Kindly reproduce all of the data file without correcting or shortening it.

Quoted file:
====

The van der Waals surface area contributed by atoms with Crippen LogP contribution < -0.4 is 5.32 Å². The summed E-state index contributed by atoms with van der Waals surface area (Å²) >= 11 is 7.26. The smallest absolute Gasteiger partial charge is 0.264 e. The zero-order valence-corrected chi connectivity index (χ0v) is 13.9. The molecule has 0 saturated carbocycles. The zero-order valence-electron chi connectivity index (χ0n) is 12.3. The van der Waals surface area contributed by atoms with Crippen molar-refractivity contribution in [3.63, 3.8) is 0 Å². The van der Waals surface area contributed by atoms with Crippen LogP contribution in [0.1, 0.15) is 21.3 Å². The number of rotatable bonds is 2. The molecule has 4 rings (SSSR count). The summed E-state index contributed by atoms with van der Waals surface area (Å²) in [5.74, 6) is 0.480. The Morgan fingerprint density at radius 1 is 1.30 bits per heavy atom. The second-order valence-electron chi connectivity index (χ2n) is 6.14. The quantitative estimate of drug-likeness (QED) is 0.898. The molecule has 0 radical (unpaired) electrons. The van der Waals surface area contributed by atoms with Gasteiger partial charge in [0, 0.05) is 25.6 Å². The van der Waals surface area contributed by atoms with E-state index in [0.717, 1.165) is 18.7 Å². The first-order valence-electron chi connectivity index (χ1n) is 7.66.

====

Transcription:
The van der Waals surface area contributed by atoms with Crippen LogP contribution < -0.4 is 5.32 Å². The summed E-state index contributed by atoms with van der Waals surface area (Å²) >= 11 is 7.26. The smallest absolute Gasteiger partial charge is 0.264 e. The zero-order valence-corrected chi connectivity index (χ0v) is 13.9. The molecule has 0 saturated carbocycles. The zero-order valence-electron chi connectivity index (χ0n) is 12.3. The van der Waals surface area contributed by atoms with Crippen molar-refractivity contribution in [3.63, 3.8) is 0 Å². The van der Waals surface area contributed by atoms with Crippen LogP contribution in [0.1, 0.15) is 21.3 Å². The number of rotatable bonds is 2. The molecule has 4 rings (SSSR count). The summed E-state index contributed by atoms with van der Waals surface area (Å²) in [5.74, 6) is 0.480. The Morgan fingerprint density at radius 1 is 1.30 bits per heavy atom. The second-order valence-electron chi connectivity index (χ2n) is 6.14. The quantitative estimate of drug-likeness (QED) is 0.898. The molecule has 0 radical (unpaired) electrons. The van der Waals surface area contributed by atoms with Gasteiger partial charge in [0, 0.05) is 25.6 Å². The van der Waals surface area contributed by atoms with E-state index in [0.717, 1.165) is 18.7 Å². The first-order valence-electron chi connectivity index (χ1n) is 7.66.